Presidents and ministers from six Amazon countries met in Colombia on Friday to agree measures to protect the world’s biggest rainforest, under threat from wildfires and rampant deforestation.
The meeting was called “to foster a space for regional dialogue to advance the protection and sustainable use of this region, which is essential for the survival of the planet,” Colombia’s President Ivan Duque said.
The summit took place in the wake of an international outcry over months of raging wildfires that have devastated swathes of the Amazon in Brazil and Bolivia.
Duque inaugurated the meeting in a “maloka” — an indigenous hut — in southern Colombia’s Amazon city of Leticia.
Brazil’s President Jair Bolsonaro, widely criticized over policies that favor deforestation and a delayed reaction to the wildfires, pulled out of the meeting earlier this week citing doctors’ orders.
Bolsonaro is due to undergo surgery on Sunday and is required by doctors to begin a liquid diet Friday, but aides said he would participate by videoconference.
The six nations were set to sign the “Leticia Pact for the Amazon” that Duque said would provide greater tools of protection for the rainforest, as existing treaties had “fallen short”.
He said the Pact would set out a roadmap for safeguarding the rainforest “not only for the Amazon countries but also the nations of the region and the international community.”
Colombia’s Environment Minister Ricardo Lozano said the new measures include the setting up of an “Amazonian cooperation network” to share information on deforestation, including weather data to mitigate the effects of climate change, and threats from illegal mining and logging.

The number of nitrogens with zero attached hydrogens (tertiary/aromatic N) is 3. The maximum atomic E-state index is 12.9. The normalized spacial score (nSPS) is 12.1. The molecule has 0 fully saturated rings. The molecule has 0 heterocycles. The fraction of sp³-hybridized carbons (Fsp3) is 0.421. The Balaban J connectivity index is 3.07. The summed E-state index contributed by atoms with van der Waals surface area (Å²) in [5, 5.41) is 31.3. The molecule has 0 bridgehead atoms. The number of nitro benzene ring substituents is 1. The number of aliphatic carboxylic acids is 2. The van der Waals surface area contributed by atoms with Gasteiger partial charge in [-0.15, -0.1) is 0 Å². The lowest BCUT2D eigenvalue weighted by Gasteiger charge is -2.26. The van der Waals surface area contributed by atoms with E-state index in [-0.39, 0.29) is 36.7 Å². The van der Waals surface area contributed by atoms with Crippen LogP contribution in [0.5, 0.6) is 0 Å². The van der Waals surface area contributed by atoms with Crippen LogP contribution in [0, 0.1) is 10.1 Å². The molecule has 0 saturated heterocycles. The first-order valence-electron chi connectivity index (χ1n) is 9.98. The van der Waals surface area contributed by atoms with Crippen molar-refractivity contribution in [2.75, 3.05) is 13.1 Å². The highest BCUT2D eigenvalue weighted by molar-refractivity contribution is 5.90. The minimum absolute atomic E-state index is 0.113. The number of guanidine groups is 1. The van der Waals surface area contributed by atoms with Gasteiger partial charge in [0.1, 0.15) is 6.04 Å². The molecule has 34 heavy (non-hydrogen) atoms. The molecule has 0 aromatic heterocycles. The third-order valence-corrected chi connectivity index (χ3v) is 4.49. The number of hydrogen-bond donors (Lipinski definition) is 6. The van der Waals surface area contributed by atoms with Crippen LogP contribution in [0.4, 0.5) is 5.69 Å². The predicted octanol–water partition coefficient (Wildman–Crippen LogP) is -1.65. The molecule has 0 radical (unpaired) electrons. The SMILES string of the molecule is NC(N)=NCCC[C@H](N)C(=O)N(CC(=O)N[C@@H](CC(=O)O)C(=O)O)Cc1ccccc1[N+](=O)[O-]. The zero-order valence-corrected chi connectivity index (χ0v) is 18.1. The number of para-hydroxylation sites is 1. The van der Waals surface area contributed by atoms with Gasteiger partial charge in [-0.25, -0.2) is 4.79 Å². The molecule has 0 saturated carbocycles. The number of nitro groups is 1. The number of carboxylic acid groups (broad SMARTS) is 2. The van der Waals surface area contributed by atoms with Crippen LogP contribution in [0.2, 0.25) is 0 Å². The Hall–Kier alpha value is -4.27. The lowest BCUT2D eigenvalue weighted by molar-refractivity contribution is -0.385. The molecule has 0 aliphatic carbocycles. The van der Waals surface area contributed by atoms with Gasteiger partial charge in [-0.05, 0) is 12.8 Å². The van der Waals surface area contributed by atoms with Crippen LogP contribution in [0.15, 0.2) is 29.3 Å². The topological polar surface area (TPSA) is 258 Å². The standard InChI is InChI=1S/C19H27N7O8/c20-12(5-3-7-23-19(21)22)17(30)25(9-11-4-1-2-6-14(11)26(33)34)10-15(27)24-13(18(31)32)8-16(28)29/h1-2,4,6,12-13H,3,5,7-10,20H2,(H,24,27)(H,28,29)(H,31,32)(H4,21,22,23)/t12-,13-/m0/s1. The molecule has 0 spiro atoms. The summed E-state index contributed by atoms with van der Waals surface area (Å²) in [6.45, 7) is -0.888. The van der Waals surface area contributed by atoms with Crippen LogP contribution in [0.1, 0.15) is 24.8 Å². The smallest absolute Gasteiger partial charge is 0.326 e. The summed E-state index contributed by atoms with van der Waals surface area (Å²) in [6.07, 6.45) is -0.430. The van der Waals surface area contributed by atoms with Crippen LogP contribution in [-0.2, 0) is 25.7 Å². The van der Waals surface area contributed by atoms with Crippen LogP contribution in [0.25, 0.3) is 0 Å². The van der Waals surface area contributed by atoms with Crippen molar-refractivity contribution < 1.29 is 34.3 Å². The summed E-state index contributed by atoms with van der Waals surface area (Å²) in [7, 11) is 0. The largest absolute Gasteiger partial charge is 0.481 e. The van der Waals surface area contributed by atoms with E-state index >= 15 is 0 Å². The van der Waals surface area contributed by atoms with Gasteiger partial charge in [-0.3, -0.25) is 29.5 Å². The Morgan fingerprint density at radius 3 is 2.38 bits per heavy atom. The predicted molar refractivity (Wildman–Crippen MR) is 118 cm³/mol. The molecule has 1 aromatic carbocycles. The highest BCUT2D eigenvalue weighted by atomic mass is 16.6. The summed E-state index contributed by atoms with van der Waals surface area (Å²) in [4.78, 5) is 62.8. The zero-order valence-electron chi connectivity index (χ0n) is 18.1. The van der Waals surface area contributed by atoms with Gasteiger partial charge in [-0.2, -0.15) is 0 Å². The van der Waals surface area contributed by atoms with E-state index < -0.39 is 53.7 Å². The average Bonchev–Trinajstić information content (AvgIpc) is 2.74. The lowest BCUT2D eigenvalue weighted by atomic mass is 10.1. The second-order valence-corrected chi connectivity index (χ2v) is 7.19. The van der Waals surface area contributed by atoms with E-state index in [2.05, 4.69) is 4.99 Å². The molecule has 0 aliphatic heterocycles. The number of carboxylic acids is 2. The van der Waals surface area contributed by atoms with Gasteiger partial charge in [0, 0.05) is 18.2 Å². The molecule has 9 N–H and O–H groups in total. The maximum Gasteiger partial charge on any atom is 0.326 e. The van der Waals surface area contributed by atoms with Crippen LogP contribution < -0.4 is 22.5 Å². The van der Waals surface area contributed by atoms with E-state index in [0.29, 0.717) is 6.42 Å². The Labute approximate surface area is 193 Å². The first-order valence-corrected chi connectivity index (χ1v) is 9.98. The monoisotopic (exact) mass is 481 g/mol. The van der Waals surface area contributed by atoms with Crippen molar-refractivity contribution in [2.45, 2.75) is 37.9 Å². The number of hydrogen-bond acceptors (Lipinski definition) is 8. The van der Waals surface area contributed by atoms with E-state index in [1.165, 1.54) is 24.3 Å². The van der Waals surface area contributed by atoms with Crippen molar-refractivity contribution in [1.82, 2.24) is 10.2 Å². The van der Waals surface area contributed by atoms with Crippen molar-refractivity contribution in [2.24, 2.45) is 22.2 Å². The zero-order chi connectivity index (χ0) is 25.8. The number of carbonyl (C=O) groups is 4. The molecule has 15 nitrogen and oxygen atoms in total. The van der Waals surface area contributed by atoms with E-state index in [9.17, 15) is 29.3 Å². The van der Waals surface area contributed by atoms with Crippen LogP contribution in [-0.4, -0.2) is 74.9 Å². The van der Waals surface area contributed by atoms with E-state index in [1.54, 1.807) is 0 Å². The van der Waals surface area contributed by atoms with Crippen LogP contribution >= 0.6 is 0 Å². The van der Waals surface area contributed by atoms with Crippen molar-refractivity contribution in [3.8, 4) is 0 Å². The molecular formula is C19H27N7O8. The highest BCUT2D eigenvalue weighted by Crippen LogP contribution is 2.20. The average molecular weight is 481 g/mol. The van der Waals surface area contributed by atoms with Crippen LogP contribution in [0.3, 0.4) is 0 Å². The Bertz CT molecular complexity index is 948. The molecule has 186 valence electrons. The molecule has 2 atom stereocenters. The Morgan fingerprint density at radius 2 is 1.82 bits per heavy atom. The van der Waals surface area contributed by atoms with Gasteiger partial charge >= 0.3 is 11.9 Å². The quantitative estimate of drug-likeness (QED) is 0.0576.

“We needed to increase and strengthen the cooperation between us, precisely to meet the great challenges of the Amazon, which are becoming more extreme and more intense every day,” he told reporters in Leticia.
Aside from the host Duque, other presidents attending were Peru’s Martin Vizcarra, Ecuador’s Lenin Moreno, Evo Morales of Bolivia, and Suriname’s vice-president Michael Adhin.
Brazil was represented by Foreign Minister Ernesto Araujo.
“We have to give concrete answers,” Vizcarra told the conference. “The dimension of the problem forces us to make drastic decisions.”
In a message to the summit, UNESCO director general Audrey Azoulay called on leaders to “reinforce existing instruments” designed to protect the Amazon.
“These instruments should be strengthened, more states encouraged to ratify them, increase protected areas, strengthen surveillance and action capabilities. “
Brazil contains 60 percent of the rainforest within its borders, with the rest spread over areas of Colombia, Bolivia, Ecuador, Guyana, Peru, Suriname and Venezuela as well as the French overseas department of French Guyana.
Venezuela was not invited to attend the conference.